Tuesday, 15 December 2009

Blackpool's Nationals

One of Blackpool's four mark 2 Nationals, 544 poses at Midgeland Road terminus on route 3A.

The Leyland National was an iconic bus of the 1970s. Intended to replace the Leyland Panther, AEC Swift and Bristol RE single deckers in the British Leyland stable it was built by a joint venture with the National Bus Company at a purpose built factory in Workington. Not surprisingly NBC firms snapped up many, with Ribble buying some of the first in 1972 with many of this batch based at Fleetwood. The type was less popular with municipals who tended to be quite traditional and loyal in their vehicle procurement and in many cases quite conservative. In some quarters the National has a poor reputation - probably because it was innovative and different thus requiring different working practises to operate and maintain it effectively. Elsewhere it was extremely popular and one of the main tools of deregulation for smaller bus fleets - some of who seemed to cope with them much better than the bigger NBC fleets!

As noted Ribble introduced Nationals onto the Fylde from Fleetwood in 1972 and followed this with examples from Blackpool. It had a large fleet across the North West and inherited examples from Cumberland after Stagecoach took over in 1989. The last Ribble Nationals ran in 2001 and were transferred to Lancashire United when Stagecoach sold the East Lancashire operations to Blazefield. The last new to Ribble example was 831 (DBV831W) which ran into Blackpool regularly on the linked 109/158 Chorley - Preston - Blackpool route in its latter years. It is now preserved as part of the RVPT collection alongside examples from the 1972 batch.

Blackpool Corporation was one of the more traditional municipals, still buying Leyland Titan PD3s in 1968 long after most had moved onto rear engined buses. Its first 'standee' OPO single deckers arrived the following year (again later than most) and somewhat surprisingly were AEC Swifts rather than Leyland's similar Panther. This was probably because it was the lowest bid in the tendering process. Blackpool inspected an early National but continued with the Swift. Its final batch of 30 (566-595) was ordered in 1973 and again subjected to a competitive tender process. The bids were:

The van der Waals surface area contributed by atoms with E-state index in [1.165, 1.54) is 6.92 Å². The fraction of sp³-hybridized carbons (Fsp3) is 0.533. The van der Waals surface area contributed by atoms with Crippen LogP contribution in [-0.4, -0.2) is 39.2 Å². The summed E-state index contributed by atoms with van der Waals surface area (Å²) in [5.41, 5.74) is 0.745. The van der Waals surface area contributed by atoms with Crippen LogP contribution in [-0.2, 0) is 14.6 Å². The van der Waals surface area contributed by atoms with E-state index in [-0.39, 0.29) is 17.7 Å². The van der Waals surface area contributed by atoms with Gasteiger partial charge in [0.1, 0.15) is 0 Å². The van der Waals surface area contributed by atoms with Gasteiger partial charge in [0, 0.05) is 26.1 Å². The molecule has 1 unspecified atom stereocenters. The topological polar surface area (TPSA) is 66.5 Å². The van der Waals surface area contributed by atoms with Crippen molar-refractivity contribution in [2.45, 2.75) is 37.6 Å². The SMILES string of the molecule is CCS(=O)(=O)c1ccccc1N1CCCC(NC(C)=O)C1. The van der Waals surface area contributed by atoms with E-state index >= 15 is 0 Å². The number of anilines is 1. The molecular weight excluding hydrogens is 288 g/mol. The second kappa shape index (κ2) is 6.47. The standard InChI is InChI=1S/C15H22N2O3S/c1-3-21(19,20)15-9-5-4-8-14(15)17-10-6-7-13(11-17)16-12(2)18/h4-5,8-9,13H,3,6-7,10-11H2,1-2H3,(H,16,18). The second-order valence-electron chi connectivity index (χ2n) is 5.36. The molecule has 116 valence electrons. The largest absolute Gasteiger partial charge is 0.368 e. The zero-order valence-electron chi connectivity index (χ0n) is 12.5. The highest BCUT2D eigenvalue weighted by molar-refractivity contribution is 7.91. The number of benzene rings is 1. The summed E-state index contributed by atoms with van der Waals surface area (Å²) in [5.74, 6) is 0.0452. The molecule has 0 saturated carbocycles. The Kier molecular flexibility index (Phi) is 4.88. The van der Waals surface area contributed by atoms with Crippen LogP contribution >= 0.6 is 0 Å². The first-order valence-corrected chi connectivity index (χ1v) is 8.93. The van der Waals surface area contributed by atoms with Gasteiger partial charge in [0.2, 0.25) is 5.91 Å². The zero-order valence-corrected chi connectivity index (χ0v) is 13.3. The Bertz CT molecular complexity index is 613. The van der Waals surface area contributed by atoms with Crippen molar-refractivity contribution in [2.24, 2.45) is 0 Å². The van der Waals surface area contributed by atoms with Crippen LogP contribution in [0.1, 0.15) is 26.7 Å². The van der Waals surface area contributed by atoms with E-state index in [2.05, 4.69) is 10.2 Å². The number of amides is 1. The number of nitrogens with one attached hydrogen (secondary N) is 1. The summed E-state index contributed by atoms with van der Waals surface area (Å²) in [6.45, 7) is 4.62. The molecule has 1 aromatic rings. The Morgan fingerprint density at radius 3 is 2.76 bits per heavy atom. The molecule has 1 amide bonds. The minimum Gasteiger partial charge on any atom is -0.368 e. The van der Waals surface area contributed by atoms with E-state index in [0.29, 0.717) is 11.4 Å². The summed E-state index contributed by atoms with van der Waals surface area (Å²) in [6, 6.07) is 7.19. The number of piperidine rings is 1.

Seddon RU - £10,845
AEC Swift with Marshall body - £11,038
Leyland National - £11,510.50
AEC Swift with Willowbrook body - £12,147
Metro Scania - £12,774.05

Although the RU was the cheapest, Blackpool was able to use the economies of scale argument to accept the slightly higher Swift/Marshall combination. For good measure it rejected the floor layout of the Seddon RU as "unsuitable" and recorded that the National and Metro Scania were deemed "not toBlackpool's specification in numerous ways". So a fleet of 55 Swifts was built up and followed by 64 Atlantean double deckers. In 1982 four single deckers were ordered and the tendering process through up one its more fascinating outcomes. Four of the new Dennis Lancet high floor chassis were ordered with Marshall body and Perkins engines unlike anything seen before or since - probably with more in common with the municipal dust cart or fire engine than anything else.

For the next four replacements for early Swifts, Blackpool finally succumbed to the charms of the National. In 1980 the Mark 2 had been launched and Leyland supplied a stream of demonstrators with WRN413V in November 1980 followed by GCK430W in March 1981 and EWM630Y in April 1983. A fourth demonstrator later arrived in the shape of KEP829X which ran in 1988 to demonstrate the kneeling suspension concept.